As much as I have a fascination and sort of hyper-fixation on classic rock and these 1970s creators, in my exploration I was never able to ignore these controversies. It brings the question of if we as a society can continue to ‘separate the art from the artist’ and a part of me agrees with that. We’ve witnessed over decades of musical history that creativity can  often be fueled by degeneracy and drug abuse, but when is it too far? A line has to be drawn when we have modern musicians now idolizing these figures and in turn not taking notice of their deranged and nasty behavior. This is not to ignorethe sexual abuse which has taken place decades before in the music scene, but this is focusing on the almost normalized issue of these minors being taken advantage of, which was ignored then and continues to be dismissed now by lovers and artists in the modern era. Women and femmes in the music scene will read this and understand these controversies and say to themselves “This musician was an abuser,” while men in the music scene have the privilege of brushing it off and continue to do so time and time again. Now in 2024, many have come to the realization that many of the artists and musicians we idolize in society as creators and innovators are predators; sick minds whose egotistical nature held power over their fans at the time. Musicians, fueled by excessive drug-filled visions in the 1960s which then seeped into their cocaine addict minds in the 1970s, destroyed any semblance of the pre-1950s sweet ‘boy-band’ sounds and destroyed the developments in feminism for women in the music scene. Yet, these controversies were never hidden either.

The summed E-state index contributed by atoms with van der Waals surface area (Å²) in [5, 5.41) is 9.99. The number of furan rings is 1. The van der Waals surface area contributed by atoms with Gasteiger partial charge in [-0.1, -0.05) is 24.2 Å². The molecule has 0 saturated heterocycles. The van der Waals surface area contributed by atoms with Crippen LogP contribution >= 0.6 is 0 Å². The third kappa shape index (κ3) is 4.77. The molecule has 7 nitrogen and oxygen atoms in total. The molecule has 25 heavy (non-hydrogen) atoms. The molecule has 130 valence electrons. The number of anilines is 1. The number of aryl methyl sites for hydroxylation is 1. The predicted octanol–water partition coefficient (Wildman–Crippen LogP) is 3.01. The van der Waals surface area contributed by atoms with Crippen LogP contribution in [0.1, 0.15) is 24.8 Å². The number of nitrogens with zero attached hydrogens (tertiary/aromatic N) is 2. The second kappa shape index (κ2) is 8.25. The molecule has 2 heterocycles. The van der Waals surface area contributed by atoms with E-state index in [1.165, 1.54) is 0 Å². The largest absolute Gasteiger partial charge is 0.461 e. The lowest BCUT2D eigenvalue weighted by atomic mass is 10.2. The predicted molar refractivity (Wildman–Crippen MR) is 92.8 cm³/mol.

Left out in the open with documentaries in the decades pass, movies and books which have now come out written by these groupies on recounts of their abuse; and still we continue to ignore and by doing so, perpetuate these actions and behaviors of men in our own lives, especially those which surround local music scenes in violence and sexism. Evolved from the over-indulgent and hedonistic ‘rock-n-roll’ nightlife of the 1970s bands. Musicians like Jimi Hendrix and John Lennon are considered absolute legends if you ask anyone who doesn’t live under a rock, but these men have one thing in common: they were abusers and cheaters. Drunken spouts of physical abuse, leaving victims with bruises and stitches, tales of their drug use and their anger, taking advantage of their wives and/or young impressionable, loving fans were not uncommon actions for the two.

A second wave of generalized feminism was introduced in the early 1960s, after the first wave which began following white women’s suffrage in the 1920’s. This newfound freedom was immediately crushed afterward by the male rock stars craving attention and inappropriate ego boosts from young girls. As a response, we get the yell of Riot Grrrl punk of the 1980s pulling into the 1990s, third-wave feminism ignited against their pains and sorrows. ‘Riot Grrrl’ which followed, took action to take back their power as feminine subjects not to be messed with. They worked to create an inclusive space for racial and gender minorities, something feminism waves before it failed to take notice of. ‘Riot Grrl’ evolved from the era of ‘sex, drugs, and rock n roll’, from the baby groupies and tales of sexual abuse which most try to write off as a “product of their time”. What we need to do is highlight how these decadent, over-indulgent spaces held an audience of women-girls at the time; they took advantage of  the ‘free-love; feminism of the ‘60s  by tricking these young minds that their over-sexualization of themselves was power. But it wasn’t. It was a pursuit of destroying the youth culture, the blatant abuse of young girls in the hopes of attention and fame from their ‘idols’. It begs the question of who we idolize in society, in musical scenes. The best way to go about loving these artists is educating ourselves and the people around us about their damaging ideologies, not in any pessimistic or hateful way, but so these events cannot take place again at the expense of young people’s innocence.